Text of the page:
Lord Shinkwin’s Abortion (Disability Equality) Bill receives Second Reading

Monthly archive

28th Oct 2016
Public Affairs

Last Friday, 21 October Lord Shinkwin’s Abortion (Disability Equality) Bill received its Second Reading in the House of Lords.

The Bill, which seeks to remove disability as a ground for abortion in Great Britain was well-received by the vast majority of speakers, highlighting the discriminatory practice which allows babies to be aborted right up to birth if they have a disability.

In his introductory speech Lord Shinkwin said:

 “By rights I should not be here. I should be dead. Indeed, more than that, according to the eugenic screening programme of our Department of Health, I would be better off dead because of serious handicap, to use the outdated terminology of the Act. I regard my Private Member’s Bill as a modest, reasonable and logical correction of that anomaly in the law to bring it into line with the thrust and spirit of existing disability discrimination and equality legislation.” (Column 2545)

Speaking in support of Lord Shinkwin’s Bill, Baroness Nicholson said:

“One has to think about the major issue that we are looking at with this Bill. The noble Lord, Lord Shinkwin, has based his argument on equality and equal opportunity. Everyone who is disabled is just as important and valuable as anyone else. I speak as someone who happens to be profoundly disabled from an in utero problem. I would very much have avoided being discarded before birth if I had had any opportunity to comment on it—but the problem that we are discussing involves making judgments on another potential human being who is not there to make the judgment themselves.”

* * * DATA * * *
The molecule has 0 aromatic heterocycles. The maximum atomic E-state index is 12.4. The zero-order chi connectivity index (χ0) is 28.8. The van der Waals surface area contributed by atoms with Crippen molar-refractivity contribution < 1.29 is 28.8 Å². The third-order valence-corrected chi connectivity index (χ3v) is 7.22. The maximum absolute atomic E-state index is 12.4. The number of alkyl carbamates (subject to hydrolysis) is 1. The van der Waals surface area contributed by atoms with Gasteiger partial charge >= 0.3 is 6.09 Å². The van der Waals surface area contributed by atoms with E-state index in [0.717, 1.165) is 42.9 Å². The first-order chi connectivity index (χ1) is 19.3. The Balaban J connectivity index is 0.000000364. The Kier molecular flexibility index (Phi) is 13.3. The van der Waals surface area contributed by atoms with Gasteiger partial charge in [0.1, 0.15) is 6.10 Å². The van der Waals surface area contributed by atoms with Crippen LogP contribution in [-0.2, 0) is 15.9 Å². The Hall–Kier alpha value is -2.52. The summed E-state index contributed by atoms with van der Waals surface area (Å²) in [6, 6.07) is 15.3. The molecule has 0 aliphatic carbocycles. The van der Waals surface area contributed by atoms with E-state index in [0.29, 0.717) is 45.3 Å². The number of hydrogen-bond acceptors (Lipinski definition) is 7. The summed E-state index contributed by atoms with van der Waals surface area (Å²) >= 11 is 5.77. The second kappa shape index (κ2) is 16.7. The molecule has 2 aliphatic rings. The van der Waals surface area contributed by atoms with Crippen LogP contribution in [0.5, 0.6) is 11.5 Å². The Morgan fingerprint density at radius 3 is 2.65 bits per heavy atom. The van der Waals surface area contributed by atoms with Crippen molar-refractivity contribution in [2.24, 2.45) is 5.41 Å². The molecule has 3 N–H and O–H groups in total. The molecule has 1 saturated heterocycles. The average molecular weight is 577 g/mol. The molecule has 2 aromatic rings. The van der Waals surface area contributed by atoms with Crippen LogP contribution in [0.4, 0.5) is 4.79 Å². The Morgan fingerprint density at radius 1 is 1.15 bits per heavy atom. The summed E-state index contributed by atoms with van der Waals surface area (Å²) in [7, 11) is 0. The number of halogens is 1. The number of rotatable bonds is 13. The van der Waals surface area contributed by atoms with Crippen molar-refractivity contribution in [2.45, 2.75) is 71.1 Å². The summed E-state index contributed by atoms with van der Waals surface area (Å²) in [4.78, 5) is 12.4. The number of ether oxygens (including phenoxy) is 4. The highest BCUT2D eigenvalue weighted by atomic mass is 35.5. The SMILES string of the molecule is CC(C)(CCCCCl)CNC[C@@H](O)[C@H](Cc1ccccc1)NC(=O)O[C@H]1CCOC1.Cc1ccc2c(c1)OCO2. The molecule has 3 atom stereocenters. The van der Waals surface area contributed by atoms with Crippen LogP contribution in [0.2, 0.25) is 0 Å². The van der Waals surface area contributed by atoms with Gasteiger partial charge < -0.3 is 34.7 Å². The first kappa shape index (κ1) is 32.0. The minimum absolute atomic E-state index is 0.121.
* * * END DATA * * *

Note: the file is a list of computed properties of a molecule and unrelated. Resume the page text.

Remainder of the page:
In addition Baroness Stroud said:

“When I first found that that clause existed in the Abortion Act, I was really surprised. I struggled to understand how a British society that seeks to value ​disabled people in every way and is a world leader on the issue of disability equality could behave so differently in its approach to a disabled baby in the womb, allowing abortion up to birth for disability. For every other situation, it is permitted only up to 24 weeks, unless the life of the mother is at risk.

In some ways even more troubling, however, is that disability, which is a protected characteristic in UK law, should be a basis for abortion at all.”

Two peers - Baroness Hayter, for the Opposition front bench, and Baroness Tonge interpreted the Bill as an attempt to restrict women’s rights, suggesting that this must be resisted.

Sadly, the Minister – Baroness Chisholm’s comments were extremely vague - emphasising the fact that abortion is a matter of conscience and the Government’s neutral stance on such issues.

The Bill has now been remitted to its Committee Stage.

To view speeches last Friday’s debate please click here.